Composition is all about how you arrange the elements within your work of art. These visual elements either fall under positive or negative space. What is positive and negative space and how do they work together to create a better competition? In this article, we’ll take a look at how the two work together through proportions and positioning. And how the choices you make in composing positive and negative space ultimately determine your composition.
Watch: The Ultimate Guide to Composition
Subscribe for more filmmaking videos like this.
What is Positive and Negative Space in Art?
Defining positive and negative space
Negative and positive space are two sides of the same coin. The two work in unison and one doesn't have as much impact without the other. Let’s take a look at the definition of positive and negative space to better understand how they work together.
POSITIVE AND NEGATIVE SPACE DEFINITION
What is positive and negative space?
Positive space is a term used to refer to the areas of interest and focus in a piece of artwork. Positive space is often the subject of a work of art such as a person, landscape, or object. Even in abstract art work where there may not be a singular subject, shapes and patterns can become positive space.
Negative space is a term used in art to describe the space surrounding a subject. Negative space, also called white space, is typically empty and lacks details as to simplify an image and keep the focus on the subject (positive space).
What is positive and negative space used for?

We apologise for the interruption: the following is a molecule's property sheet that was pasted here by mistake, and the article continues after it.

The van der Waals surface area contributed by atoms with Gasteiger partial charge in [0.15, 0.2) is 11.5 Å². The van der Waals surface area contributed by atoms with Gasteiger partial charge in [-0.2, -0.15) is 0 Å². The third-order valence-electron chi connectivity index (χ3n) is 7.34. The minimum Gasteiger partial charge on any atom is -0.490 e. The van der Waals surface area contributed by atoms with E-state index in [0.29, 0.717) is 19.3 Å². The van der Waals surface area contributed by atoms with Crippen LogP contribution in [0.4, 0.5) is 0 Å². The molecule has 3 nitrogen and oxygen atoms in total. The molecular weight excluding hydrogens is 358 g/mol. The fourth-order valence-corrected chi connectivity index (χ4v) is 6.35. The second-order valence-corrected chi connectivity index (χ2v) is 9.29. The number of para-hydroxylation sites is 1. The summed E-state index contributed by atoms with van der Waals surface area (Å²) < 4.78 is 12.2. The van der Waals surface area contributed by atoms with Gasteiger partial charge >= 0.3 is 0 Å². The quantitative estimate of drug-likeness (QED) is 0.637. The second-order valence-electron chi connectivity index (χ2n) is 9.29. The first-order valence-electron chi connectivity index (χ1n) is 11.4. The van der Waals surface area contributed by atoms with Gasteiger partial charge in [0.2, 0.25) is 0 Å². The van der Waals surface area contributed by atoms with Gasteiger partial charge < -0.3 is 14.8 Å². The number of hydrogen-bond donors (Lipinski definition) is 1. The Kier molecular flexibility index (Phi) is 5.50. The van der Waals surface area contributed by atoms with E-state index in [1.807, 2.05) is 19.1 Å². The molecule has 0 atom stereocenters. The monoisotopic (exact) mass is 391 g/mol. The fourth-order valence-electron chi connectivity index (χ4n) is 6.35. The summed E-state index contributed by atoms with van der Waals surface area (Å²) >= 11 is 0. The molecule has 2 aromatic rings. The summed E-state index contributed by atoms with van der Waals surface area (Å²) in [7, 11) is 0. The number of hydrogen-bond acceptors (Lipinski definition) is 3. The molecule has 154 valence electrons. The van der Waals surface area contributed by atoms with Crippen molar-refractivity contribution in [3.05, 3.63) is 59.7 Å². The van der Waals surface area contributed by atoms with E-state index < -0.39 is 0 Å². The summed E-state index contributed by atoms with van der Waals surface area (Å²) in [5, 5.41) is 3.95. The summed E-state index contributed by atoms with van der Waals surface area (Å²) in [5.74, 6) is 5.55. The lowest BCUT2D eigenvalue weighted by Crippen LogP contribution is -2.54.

- Distributing the weight of an image
- Establishing symmetry or rhythm
- Creating balance
Divisions Between Negative & Positive Space
Proportions of space
Every work of art, whether it is a painting, photograph, cinematic shot, or sculpture works with space. An artist is tasked with portioning this space out to either positive space or negative space.
To explain the difference between these types of space we must understand what affect each type of space has on a composition.
How they portion out the space of their work will inherently change how a viewer perceives it. Here are a few different common proportions between these two types of space that can be used together.
Mostly Positive Space
Using mostly positive space in painting, photography, and cinematography is often achieved by filling the frame. Filling the frame is often used to draw immediate and direct attention toward a single subject.
In cinema, filling the frame with positive space is most commonly achieved with the extreme close up shot. Learn more about the extreme close up shot in our video breakdown of every type of camera shot.
Filling the frame can also be used to fill the frame with many different subjects, nonetheless, points of positive space that take up more area than negative space. This is often used to portray a chaotic, busy, or highly detailed scene.
Mostly Positive Space
On the other side of the spatial spectrum is the use of mostly negative space. Artists use mostly negative space in their frame for various effects.
Small areas of positive space, commonly a person or subject, can be encompassed by negative space to reflect the internal state of the subject. This emotional state is often loneliness or isolation that is portrayed through the emptiness around them.
This is the first shot in Punch-Drunk Love and it tells us so much about this character with a simple decision to have Barry surrounded by negative space.
Allocating a majority of your frame for negative space can also be an effective way to capture scale. Scale is often determined by the relationship between the size of an object or environment and the human body.